Lewis Hamilton ‘a bit on his own now’ speaking out after Sebastian Vettel retirement
Journalist, and most recently Aston Martin’s communications chief, Matt Bishop would like to see a new voice join Lewis Hamilton in speaking out now that Sebastian Vettel has retired from the series.
Together Hamilton and Vettel took it upon themselves to use their platforms as two of Formula 1’s greats to speak out and raise awareness on issues close to them, Hamilton often focusing on diversity and equality, while social and environmental topics were Vettel’s key points of focus.
Now, with Vettel no longer on the scene, it means Hamilton has a big piece missing from this particular puzzle, the Brit having vowed to continue speaking out even though new rules from the FIA have put limitations on this.
And Bishop hopes that another driver can step up and “fill the void that Sebastian has vacated”, so that Hamilton is not left a long ranger on the grid.
Bishop worked with Vettel at Aston Martin when he led the team’s communications department, and also worked alongside Hamilton at McLaren in a similar position, McLaren at that time having Formula 1’s only black driver in Hamilton, and the only openly gay man in a senior F1 team role in Bishop.
Asked by Sky Sports F1 how effectively the Hamilton-Vettel alliance functioned, Bishop replied: “He absolutely saw Lewis as someone who he could confide in, who he could seek counsel from, and I think it was mutual. I think they both saw each other as someone who gets it in the same way.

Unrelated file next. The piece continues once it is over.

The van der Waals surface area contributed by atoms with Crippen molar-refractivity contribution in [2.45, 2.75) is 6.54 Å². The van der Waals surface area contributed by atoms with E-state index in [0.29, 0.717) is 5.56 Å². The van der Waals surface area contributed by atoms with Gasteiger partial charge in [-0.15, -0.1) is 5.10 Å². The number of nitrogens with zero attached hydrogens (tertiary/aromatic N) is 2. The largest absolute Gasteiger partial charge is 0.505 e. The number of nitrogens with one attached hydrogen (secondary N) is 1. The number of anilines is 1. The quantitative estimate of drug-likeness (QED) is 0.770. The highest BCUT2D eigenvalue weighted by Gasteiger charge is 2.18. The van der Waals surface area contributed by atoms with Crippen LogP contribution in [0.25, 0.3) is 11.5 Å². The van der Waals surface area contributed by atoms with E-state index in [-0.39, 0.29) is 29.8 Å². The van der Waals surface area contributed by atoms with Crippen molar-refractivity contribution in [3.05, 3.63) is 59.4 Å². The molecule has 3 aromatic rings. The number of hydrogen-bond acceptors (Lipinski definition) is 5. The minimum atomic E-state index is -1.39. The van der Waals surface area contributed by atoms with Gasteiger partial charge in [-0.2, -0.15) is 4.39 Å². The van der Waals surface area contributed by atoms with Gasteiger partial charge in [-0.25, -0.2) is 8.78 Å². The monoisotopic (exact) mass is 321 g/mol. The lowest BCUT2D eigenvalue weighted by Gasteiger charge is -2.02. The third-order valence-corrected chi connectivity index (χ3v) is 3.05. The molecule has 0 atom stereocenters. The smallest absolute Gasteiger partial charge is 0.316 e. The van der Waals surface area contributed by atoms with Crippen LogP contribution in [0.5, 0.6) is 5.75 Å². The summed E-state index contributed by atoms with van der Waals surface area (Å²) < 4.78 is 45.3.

“Look, I’m not trying to criticise any of the other drivers by the way, I’ve worked with many of them and it takes all sorts to make a world. But, I suppose I would now like some of the other drivers to consider whether they could perhaps fill the void that Sebastian has vacated or created. Because Lewis is a tiny bit on his own now.”
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Recently three-time Formula 1 World Champion Nelson Piquet was fined 5,000,000 Brazilian Reals (£780,000) in ‘moral damages’ over past racist and homophobic comments he made about Hamilton.
The case was brought about by human rights groups, including Brazil’s LGBTQ+ Alliance, so Bishop was asked whether he found it disappointing that it took the efforts of these groups to make it so there was any case at all.
Bishop, though, said that what really matters is that this wrong was put right, and he hopes the hefty fine will serve as a future deterrent.
“The most important thing is that in Brazil, that wrong was righted,” said Bishop. “And I know he’s got to pay a big fine. I assume he can afford it.
“And I do hope, which presumably was the objective, that it will deter other people from speaking in such an appalling way going forward.”